Fire Bavasi made the best, and worst picks simultaneously. Picking Chipper Jones to end the 9th Round was a clear steal, but in a strange twist, he made a move that could ironically be called "Bavasi-esque" (sorry, I couldn't resist), and picked Craig Wilson with the first pick of the 10th Round. Craig Wilson? He has nice splits against LHP granted, and some positional flexibility, but FireBavasi already used a 7th Rounder on Jason Varitek. Do you really want to use a 7th Round pick on a platoon candidate? These moves are head scratchers for me, but Craig Wilson indeed looks to be the first bench player selected.
The Mariner Optimist thinks my selection of Richie Sexson is odd. Surely I would take the best 2nd baseman available right? Well, my answer is that Jeff Kent (at least the 2003 version) is incredibly overrated.
Outside of Boone, Giles, Soriano, and Vidro, I didn't think that any second baseman warranted a high pick.
Jeff Kent posted a nice .860 OPS, sure, but his EQA last year was .284. Compare that with the the other four guys I mentioned and the dropoff is a trend.
Boone: .311 EQA
Giles: .310 EQA
Soriano: 296 EQA
Vidro: .291 EQA
Kent had enough question marks attached to make me take a pass. Sexson was just too good to pass up. He will make much more of an impact on my lineup. I actually plan on playing him at 1B were he has more range than Delgado. I'm avoiding platoons wherever possible. I'll take the 2002 Kent anyday, but not the 2003 Kent.
Gabe over at the "well worth your reading time" The Safe has my team ranked third out of 10 through 6 rounds. He likes my "underappreciated" stategy as well. He was a little baffled by my pick of Reggie Sanders though.
Well Gabe, quite simply, Reggie Sanders was the best RF prospect left. He mashes LHP to the tune of a 1.015 OPS. I was worried that I wouldn't have enough RH hitters so I took Sanders over Bobby Abreu.
Here's a better sneek peek at the splits of my team thus far:
Key: Versus LHP and Versus RHP
Carlos Delgado: .284/.395/.475/.870 .310/.439/.649/1.088
Edgar Renteria: .391/.503/.670/1.173 .316/.364/.434/.798
Garret Anderson: .310/.329/.504/.833 .318/.353/.562/.915
Aubrey Huff: .318/.353/.477/.830 .308/.374/.596/.970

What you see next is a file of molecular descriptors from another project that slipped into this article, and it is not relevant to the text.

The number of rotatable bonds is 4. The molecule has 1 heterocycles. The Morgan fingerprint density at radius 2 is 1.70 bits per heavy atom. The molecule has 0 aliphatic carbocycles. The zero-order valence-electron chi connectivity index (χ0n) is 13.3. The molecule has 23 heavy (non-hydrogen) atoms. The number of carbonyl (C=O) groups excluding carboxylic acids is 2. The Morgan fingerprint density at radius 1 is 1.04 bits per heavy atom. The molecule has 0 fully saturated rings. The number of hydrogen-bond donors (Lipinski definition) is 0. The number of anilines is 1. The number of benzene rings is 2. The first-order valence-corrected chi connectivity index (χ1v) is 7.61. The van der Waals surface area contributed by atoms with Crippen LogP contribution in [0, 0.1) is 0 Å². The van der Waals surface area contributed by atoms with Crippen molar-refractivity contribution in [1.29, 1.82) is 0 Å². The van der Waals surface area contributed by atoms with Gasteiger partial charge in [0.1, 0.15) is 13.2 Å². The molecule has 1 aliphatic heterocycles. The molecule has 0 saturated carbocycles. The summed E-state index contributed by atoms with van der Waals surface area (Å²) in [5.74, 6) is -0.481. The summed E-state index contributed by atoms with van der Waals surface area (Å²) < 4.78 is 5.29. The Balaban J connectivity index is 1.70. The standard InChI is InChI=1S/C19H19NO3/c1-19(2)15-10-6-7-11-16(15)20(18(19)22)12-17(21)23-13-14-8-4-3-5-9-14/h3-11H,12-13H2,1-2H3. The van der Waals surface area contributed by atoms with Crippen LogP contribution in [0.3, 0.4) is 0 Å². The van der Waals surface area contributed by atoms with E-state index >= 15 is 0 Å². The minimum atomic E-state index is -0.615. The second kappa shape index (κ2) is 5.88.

Reggie Sanders: .301/.368/.647/1.015 .278/.335/.533/.868
Milton Bradley: .402/.500/.634/1.143 .287/.387/.445/.832
Richie Sexson: .279/.448/.557/1.005 .271/.359 /.545/.904
Balanced splits are the name of my game.
Taking a cue from The Mariner Optimist, I thought I might give my own predictions for what each team in the MBSBL Draft will pick. In a sense, I will be donning the "Draft Guru" hat.
Here we go:
- Sodo Oh No just took Jeff Kent who I would have selected with my next pick. All the impact 2B are now off the board. Half the teams will now turn to secondary options to fill this spot.
San Shin: Jeff Bagwell - This team needs a first baseman and would have snagged Sexson if I had let him slide. Bagwell isn't far behind on the numbers. Jeff might gamble that Bagwell or Derek Lee will slide back to him in the next round, but by my tally, The Safe needs a firstbagger and has two picks before Jeff is up again. I wouldn't bet that Bagwell slides and he is the better pick.
WTHH: Chipper Jones: OK, so defensively he stinks according to Diamond Mind. But Chipper is the only outfielder left with a .900 or better OPS. He posted an awesome .402 OBP as well. WTTH has many positional needs, but Chipper is the best player on the board to fill one of those needs.
116: Andruw Jones: Jones plays Gold Glove centerfield. Defensively, nobody else on the board can touch him. Other options like Preston Wilson and Jay Payton should be avoided due to the obvious park inflation of their stats.
The Safe: Derek Lee: The Safe should take Derek Lee. Lee is a great fielder, has nice power, can steal bases, and sports a nice OBP. After Lee, the pickins are slim.
The Safe: Carl Everett: The best option left in the OF actually hit better in the second half of 2003. He can play any of the outfield spots and is a switch hitter.
116: Barry Zito: Zito would complement Beckett nicely and give the 116'ers a nice 1-2 punch in the rotation. Zito is a great pick here.
WTTH: Bobby Abreu: Abreu slid this far, he shouldn't last through the 9th round. His EQA for 2003 was very nice. Abreu doesn't do any one thing amazingly, he does each thing well. Very well. How can you complain about a .300 hitting, 20 base stealing, .409 OBP pulling guy? You can't. Larry Walker is another option but the dreaded Coors effect might hurt Walker enough to make that pick risky. But WTTH did take Todd Helton first so maybe that reasoning doesn't scare him....
San Shin: Jeff could go any number of directions but I think he will go back to pitching here and take a strong look at Roger Clemens. If not, there are always a number of top closers left. Mariano Rivera would make a nice addition here. The more I think about it, Rivera sounds like a good bet.
Sodo Oh No: Edgar Martinez: The Sodo boys bring the best DH in baseball home and solidify a fierce lineup of hitters. Gar drives in runs with the best of 'em. Oh No is what opposing pitchers will say to this pick...
Cracking The Safe: I've got needs to address and many directions to go. A lot of the aforementioned players would be good in consideration if they slide. Which way I go depends entirely on those picks.... We'll see what happens.
Fantasy Drafting is so much fun because it puts the average joe in a GM's shoes for a day. Agonizing hard over these picks should give some people pause before they criticize GMs to harshly.